Solution to urban isolation: become a Metro flaneur


By Shoba Narayan

There have been two distinct reactions from my friends in Dubai about the announcement that the Metro’s Green Line will open next August. One group, comprised of students, artists, environmentalists and mostly working class folks, is upset that they will have to wait so long. The other couldn’t care less.

“I have never ridden the Metro; I don’t plan on doing so; and I don’t know anyone that does,” is the attitude of this wealthy subset, who live in palatial homes and have made good from the UAE’s prosperity. “What would my driver do if I rode the Metro?” asked my friend, Ria, whose husband heads a multinational. “And what would I do on the Metro?”

@body arnhem:I have three words for her: be a flaneur. As the essayist Alain de Botton says, flaneurs stand in deliberate opposition to the two imperatives of modern society: to be in a hurry and to buy things. Flaneurs do neither. They stroll and saunter; eavesdrop on conversations; watch people, wonder who they might be, and construct narratives about their lives. All this is possible on a train. Even better, your environs are air-conditioned and spanking clean. The Metro provides a convivial, civilised way to be a flaneur.

In France, where the word originated, flaneurs can walk the streets and open their eyes and ears to the scenes around them. In tropical countries, we have to make do with air-conditioned public places such as malls and metros.

It was the French poet Charles Baudelaire who came up with the word “flaneur” to describe the attitude that he thought we should adopt while walking the streets. While the closest English translation would be stroller or saunterer, flaneur has a particular Gallic connotation.

It is easy to imagine a louche French dandy sauntering up the Champs Elysees in a tight overcoat and red socks, eyeing the women walking by and enjoying the drama of the streets. Americans are in too much of a hurry to do this; British are too polite or apathetic to stare.

Indians and Arabs are born flaneurs. We saunter and stare. We take stock and measure the value of things and people. Our grannies have all the time in the world to observe, imagine and gossip. Even if we have no intention of buying, we like to go into a store just to look. Our public places encompass rather than intimidate.

Naturally, most people still commute by car or car-pool – 91 per cent, according to surveys – even if they complain about the stress of driving a cumulative three hours every day. But it is a chicken and egg situation. Until more people ride the train, the government won’t have a legitimate reason to invest in its expansion.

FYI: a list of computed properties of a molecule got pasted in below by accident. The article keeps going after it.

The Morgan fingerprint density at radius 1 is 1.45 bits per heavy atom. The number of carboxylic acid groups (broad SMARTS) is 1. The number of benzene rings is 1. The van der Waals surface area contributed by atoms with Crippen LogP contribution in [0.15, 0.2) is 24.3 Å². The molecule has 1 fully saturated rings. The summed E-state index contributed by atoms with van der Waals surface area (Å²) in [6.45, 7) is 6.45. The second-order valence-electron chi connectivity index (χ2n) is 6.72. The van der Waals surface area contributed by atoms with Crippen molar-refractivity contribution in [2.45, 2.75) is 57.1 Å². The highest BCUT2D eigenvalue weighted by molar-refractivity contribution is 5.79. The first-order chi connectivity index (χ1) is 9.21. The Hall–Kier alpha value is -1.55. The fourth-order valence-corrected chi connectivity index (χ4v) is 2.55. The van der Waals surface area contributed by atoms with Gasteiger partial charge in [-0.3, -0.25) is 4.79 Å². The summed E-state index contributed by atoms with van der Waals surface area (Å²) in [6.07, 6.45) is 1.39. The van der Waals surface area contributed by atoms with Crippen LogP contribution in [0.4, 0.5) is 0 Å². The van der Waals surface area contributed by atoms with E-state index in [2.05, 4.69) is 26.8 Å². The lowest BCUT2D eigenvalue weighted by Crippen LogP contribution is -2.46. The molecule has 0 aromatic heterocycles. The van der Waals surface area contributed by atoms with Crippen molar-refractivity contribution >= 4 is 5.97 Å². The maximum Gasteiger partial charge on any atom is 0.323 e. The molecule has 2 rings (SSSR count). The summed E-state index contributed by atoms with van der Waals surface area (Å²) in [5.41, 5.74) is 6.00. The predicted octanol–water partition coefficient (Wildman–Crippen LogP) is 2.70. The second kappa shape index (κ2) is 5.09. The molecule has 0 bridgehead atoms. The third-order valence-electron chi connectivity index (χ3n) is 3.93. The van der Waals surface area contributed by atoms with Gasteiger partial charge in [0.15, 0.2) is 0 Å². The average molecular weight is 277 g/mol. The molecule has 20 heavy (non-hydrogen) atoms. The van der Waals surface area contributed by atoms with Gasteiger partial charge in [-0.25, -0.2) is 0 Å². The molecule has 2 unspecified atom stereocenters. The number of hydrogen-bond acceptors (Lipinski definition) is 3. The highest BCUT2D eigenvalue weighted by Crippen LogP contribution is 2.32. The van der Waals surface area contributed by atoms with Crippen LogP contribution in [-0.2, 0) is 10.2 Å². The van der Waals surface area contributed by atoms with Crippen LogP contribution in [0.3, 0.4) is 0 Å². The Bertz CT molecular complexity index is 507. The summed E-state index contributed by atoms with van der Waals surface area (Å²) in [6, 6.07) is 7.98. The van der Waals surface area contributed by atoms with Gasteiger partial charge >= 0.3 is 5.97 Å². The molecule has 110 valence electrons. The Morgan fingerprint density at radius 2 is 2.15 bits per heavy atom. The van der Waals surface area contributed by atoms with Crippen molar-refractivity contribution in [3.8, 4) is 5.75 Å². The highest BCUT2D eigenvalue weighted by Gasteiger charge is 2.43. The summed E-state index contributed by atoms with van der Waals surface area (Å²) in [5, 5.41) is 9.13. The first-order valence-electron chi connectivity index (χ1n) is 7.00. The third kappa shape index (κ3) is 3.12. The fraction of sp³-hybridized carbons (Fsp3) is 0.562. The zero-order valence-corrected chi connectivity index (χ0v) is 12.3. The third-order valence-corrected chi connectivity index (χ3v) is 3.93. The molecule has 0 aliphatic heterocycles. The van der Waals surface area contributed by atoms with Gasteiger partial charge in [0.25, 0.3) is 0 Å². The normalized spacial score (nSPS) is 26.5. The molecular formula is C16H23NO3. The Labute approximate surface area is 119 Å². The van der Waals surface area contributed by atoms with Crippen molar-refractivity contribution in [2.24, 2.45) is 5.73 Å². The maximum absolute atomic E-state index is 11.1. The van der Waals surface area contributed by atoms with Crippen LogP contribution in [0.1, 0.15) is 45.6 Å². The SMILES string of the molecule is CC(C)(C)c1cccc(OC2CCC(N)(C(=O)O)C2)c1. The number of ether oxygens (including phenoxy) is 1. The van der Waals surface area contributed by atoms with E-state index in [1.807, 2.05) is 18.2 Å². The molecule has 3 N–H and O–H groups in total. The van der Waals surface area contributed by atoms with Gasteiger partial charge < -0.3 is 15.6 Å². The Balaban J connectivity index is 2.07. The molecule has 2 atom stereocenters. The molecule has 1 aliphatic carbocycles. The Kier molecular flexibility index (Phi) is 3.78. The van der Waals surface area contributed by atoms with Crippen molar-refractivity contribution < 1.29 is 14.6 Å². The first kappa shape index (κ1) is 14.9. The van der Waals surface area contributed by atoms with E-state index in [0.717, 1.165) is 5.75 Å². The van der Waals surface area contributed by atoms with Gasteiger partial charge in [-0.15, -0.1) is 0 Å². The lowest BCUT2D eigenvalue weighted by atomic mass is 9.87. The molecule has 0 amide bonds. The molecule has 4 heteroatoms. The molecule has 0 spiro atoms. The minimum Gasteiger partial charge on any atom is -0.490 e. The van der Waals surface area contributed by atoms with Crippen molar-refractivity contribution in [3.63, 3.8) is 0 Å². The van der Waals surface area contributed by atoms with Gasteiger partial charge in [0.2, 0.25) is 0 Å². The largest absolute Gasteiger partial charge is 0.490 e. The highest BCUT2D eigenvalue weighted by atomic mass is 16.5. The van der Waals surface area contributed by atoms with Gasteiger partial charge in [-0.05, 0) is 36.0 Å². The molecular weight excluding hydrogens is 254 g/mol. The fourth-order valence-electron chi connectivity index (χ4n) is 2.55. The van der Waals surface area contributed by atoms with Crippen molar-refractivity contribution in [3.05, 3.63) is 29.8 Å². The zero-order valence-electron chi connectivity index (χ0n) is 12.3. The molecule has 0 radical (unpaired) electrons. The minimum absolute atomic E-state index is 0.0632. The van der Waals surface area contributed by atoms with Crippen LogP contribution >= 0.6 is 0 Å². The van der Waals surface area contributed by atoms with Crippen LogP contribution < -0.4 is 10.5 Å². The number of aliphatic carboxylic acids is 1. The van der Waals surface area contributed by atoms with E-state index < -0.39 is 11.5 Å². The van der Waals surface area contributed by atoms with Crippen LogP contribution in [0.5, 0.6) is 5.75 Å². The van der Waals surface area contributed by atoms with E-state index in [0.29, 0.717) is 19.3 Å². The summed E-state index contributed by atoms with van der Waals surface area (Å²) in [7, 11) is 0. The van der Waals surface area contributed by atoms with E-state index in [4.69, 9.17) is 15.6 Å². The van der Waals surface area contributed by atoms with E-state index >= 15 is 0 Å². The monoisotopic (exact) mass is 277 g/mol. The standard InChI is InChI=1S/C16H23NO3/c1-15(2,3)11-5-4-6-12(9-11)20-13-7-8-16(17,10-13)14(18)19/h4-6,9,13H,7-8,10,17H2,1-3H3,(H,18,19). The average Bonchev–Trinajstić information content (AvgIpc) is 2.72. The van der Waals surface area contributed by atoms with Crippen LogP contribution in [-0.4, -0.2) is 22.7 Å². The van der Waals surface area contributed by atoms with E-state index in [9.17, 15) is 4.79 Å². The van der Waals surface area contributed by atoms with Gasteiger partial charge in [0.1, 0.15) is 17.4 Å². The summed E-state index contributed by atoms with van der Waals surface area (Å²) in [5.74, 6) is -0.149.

Having a functioning public transport system is the mark of a great city and with the Metro, Dubai has taken an important step. In surveys of the world’s most liveable cities, Zurich, Copenhagen and Munich rank highly, in no small part because of their superb metro systems.

No Middle Eastern or Asian city, save Singapore and Tokyo, even features on most of these lists but a functioning Metro will allow Dubai to make the cut.

After all, trains are more egalitarian than buses or trams. One of the pleasures of riding the New York subway in the 1990s was the unexpected sight of John F Kennedy Jr elbowing his way into your car.

Great cities of the world engender people’s hopes and aspirations. To plunge into Piccadilly, Fifth Avenue, Boulevard Saint-Germain, or Paradeplatz is to feel part of a great and variegated group of beings who are both similar to us and intensely different.

Being in a public place is an exercise in subsuming the ego for the pleasures of being a part of the great tide of humanity. Sitting together on a subway allows people of different classes to mix and even decompress together. Soon, commuters will start talking, sharing stories and chores.

Now Abu Dhabi is learning from Dubai’s experience and is planning its own metro system. But first we need the Dubai Metro to be fully open and functioning to know how it should be built.

The government ought to open the remaining stations, and soon. Concerned citizens, meanwhile, ought to spread the word and encourage their friends to ride the Metro. “Meet me on the train,” you might say. Why ever should we not?

Shoba Narayan is a Bangalore-based writer and author of Monsoon Diary: a Memoir with Recipes.